Researchers from the Australian National University (ANU) have uncovered that a protein in the immune system can be manipulated to help overcome colon cancer. The protein, Ku70, in its activated state, acts as a surveillance system, detecting signs of damaged DNA in our cells. The researchers found that the protein can “cool off” cancer cells and may be able to keep them in a dormant state.

The findings are published in Science Advances in an article titled, “Ku70 senses cytosolic DNA and assembles a tumor-suppressive signalosome.”

According to lead author Abhimanu Pandey, PhD, from ANU, the protein, known as Ku70, can be activated or “turned on” like a light switch by using a combination of new and existing drugs.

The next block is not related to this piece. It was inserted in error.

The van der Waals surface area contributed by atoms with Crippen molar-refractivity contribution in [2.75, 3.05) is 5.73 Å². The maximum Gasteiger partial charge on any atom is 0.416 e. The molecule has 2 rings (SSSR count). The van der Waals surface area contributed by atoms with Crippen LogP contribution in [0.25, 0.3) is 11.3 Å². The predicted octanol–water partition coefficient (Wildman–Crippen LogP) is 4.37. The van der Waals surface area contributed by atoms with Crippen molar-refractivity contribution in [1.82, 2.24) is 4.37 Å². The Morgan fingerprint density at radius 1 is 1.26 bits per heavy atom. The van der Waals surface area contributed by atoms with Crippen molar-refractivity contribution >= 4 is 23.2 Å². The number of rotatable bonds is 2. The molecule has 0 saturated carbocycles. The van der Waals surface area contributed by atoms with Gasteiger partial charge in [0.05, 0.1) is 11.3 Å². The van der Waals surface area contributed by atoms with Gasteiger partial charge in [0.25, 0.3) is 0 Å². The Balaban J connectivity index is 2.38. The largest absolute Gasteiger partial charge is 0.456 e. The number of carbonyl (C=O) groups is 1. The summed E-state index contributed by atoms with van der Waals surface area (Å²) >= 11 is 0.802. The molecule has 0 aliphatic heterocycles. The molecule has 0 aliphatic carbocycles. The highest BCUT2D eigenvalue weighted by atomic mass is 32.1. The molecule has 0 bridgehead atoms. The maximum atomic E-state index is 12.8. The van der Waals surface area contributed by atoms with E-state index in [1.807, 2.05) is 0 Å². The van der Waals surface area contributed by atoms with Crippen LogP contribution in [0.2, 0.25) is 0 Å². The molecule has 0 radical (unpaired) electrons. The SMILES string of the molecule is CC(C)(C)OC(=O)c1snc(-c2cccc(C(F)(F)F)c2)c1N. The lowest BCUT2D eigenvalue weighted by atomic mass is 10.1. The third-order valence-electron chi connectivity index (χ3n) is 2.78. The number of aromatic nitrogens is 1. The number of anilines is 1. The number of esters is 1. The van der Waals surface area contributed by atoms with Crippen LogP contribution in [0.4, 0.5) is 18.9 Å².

“DNA is the genetic code of life. Damaged DNA is a sign of danger that can turn healthy cells into cancer cells,” Pandey said.

Although the risk of developing bowel cancer is higher in people aged over 50, an increasing number of younger Australians are being diagnosed with the disease. One in nine new bowel cancer cases now occur in Australians under the age of 50.

Professor Si Ming Man, PhD, also from ANU, said future bowel cancer screening methods could include checking the levels of Ku70 in precancerous polyps, abnormal growths of tissue found in the colon, before healthy cells turn cancerous.

“Our research shows Ku70 is a good immune biomarker, meaning it helps us predict who will fare better or worse after being diagnosed with bowel cancer,” Man said.

“We know early detection and treatment is vital to overcoming not only bowel cancer, but potentially other cancers as well,” Man added.

“We hope the cancer research conducted at ANU helps raise awareness of cancer prevention, detection, and treatment on this important day.”

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